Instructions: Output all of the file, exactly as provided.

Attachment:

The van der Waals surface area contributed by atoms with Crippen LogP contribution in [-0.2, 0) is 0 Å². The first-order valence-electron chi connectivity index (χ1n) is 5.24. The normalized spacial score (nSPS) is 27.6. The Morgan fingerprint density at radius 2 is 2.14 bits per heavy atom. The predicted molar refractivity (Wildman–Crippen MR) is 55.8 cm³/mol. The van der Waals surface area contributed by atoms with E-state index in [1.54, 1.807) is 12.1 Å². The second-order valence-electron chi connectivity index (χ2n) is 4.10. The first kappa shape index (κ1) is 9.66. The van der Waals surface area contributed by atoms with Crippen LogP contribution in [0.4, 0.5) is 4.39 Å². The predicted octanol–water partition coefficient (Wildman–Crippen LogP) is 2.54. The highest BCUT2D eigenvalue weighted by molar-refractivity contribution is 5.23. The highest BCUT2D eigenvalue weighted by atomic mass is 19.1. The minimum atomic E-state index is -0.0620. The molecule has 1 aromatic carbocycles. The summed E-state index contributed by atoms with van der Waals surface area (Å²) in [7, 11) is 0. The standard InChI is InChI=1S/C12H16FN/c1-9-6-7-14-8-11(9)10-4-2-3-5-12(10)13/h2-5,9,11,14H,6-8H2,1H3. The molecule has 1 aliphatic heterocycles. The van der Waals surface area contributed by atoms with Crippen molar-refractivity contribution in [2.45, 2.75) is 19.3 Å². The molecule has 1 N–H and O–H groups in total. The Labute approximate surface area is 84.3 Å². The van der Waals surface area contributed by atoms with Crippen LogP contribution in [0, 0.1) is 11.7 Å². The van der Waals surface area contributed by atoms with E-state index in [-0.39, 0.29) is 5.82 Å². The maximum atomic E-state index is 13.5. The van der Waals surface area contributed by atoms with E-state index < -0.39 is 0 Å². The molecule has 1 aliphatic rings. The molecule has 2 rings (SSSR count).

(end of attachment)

The van der Waals surface area contributed by atoms with Crippen LogP contribution in [-0.2, 0) is 0 Å². The first-order valence-electron chi connectivity index (χ1n) is 5.24. The normalized spacial score (nSPS) is 27.6. The Morgan fingerprint density at radius 2 is 2.14 bits per heavy atom. The predicted molar refractivity (Wildman–Crippen MR) is 55.8 cm³/mol. The van der Waals surface area contributed by atoms with E-state index in [1.54, 1.807) is 12.1 Å². The second-order valence-electron chi connectivity index (χ2n) is 4.10. The first kappa shape index (κ1) is 9.66. The van der Waals surface area contributed by atoms with Crippen LogP contribution in [0.4, 0.5) is 4.39 Å². The predicted octanol–water partition coefficient (Wildman–Crippen LogP) is 2.54. The highest BCUT2D eigenvalue weighted by molar-refractivity contribution is 5.23. The highest BCUT2D eigenvalue weighted by atomic mass is 19.1. The minimum atomic E-state index is -0.0620. The molecule has 1 aromatic carbocycles. The summed E-state index contributed by atoms with van der Waals surface area (Å²) in [7, 11) is 0. The standard InChI is InChI=1S/C12H16FN/c1-9-6-7-14-8-11(9)10-4-2-3-5-12(10)13/h2-5,9,11,14H,6-8H2,1H3. The molecule has 1 aliphatic heterocycles. The van der Waals surface area contributed by atoms with Crippen molar-refractivity contribution in [2.45, 2.75) is 19.3 Å². The molecule has 1 N–H and O–H groups in total. The Labute approximate surface area is 84.3 Å². The van der Waals surface area contributed by atoms with Crippen LogP contribution in [0, 0.1) is 11.7 Å². The van der Waals surface area contributed by atoms with E-state index in [-0.39, 0.29) is 5.82 Å². The maximum atomic E-state index is 13.5. The van der Waals surface area contributed by atoms with E-state index < -0.39 is 0 Å². The molecule has 1 aliphatic rings. The molecule has 2 rings (SSSR count).